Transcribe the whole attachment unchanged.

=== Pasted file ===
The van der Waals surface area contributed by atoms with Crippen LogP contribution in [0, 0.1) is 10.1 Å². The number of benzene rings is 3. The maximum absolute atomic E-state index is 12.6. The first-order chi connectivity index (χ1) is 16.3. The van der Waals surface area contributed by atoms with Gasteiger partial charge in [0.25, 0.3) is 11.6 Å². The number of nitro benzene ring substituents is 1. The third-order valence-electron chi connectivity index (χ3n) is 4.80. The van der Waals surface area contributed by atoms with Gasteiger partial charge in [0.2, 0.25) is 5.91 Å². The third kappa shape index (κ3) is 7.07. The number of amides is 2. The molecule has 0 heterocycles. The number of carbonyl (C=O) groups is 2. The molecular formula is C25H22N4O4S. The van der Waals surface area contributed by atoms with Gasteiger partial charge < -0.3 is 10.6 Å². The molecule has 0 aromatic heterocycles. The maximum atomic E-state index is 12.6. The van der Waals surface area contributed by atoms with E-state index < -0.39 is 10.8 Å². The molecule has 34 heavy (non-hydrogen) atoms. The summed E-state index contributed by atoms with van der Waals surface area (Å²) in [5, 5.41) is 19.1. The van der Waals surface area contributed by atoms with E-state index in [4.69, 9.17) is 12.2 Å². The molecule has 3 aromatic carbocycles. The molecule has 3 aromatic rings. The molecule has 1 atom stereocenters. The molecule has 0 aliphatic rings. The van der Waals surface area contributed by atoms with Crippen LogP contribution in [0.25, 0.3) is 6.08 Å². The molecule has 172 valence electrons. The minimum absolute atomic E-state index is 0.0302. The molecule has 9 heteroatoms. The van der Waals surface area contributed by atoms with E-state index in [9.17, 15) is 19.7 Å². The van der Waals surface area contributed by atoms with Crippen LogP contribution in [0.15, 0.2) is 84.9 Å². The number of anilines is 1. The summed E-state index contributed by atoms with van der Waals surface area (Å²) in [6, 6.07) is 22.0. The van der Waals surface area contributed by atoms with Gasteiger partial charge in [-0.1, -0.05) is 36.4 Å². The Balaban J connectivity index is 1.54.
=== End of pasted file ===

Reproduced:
The van der Waals surface area contributed by atoms with Crippen LogP contribution in [0, 0.1) is 10.1 Å². The number of benzene rings is 3. The maximum absolute atomic E-state index is 12.6. The first-order chi connectivity index (χ1) is 16.3. The van der Waals surface area contributed by atoms with Gasteiger partial charge in [0.25, 0.3) is 11.6 Å². The number of nitro benzene ring substituents is 1. The third-order valence-electron chi connectivity index (χ3n) is 4.80. The van der Waals surface area contributed by atoms with Gasteiger partial charge in [0.2, 0.25) is 5.91 Å². The third kappa shape index (κ3) is 7.07. The number of amides is 2. The molecule has 0 heterocycles. The number of carbonyl (C=O) groups is 2. The molecular formula is C25H22N4O4S. The van der Waals surface area contributed by atoms with Gasteiger partial charge < -0.3 is 10.6 Å². The molecule has 0 aromatic heterocycles. The maximum atomic E-state index is 12.6. The van der Waals surface area contributed by atoms with E-state index < -0.39 is 10.8 Å². The molecule has 34 heavy (non-hydrogen) atoms. The summed E-state index contributed by atoms with van der Waals surface area (Å²) in [5, 5.41) is 19.1. The van der Waals surface area contributed by atoms with E-state index in [4.69, 9.17) is 12.2 Å². The molecule has 3 aromatic carbocycles. The molecule has 3 aromatic rings. The molecule has 1 atom stereocenters. The molecule has 0 aliphatic rings. The van der Waals surface area contributed by atoms with Crippen LogP contribution in [0.25, 0.3) is 6.08 Å². The molecule has 172 valence electrons. The minimum absolute atomic E-state index is 0.0302. The molecule has 9 heteroatoms. The van der Waals surface area contributed by atoms with E-state index in [9.17, 15) is 19.7 Å². The van der Waals surface area contributed by atoms with Crippen LogP contribution in [0.15, 0.2) is 84.9 Å². The number of anilines is 1. The summed E-state index contributed by atoms with van der Waals surface area (Å²) in [6, 6.07) is 22.0. The van der Waals surface area contributed by atoms with Gasteiger partial charge in [-0.1, -0.05) is 36.4 Å². The Balaban J connectivity index is 1.54.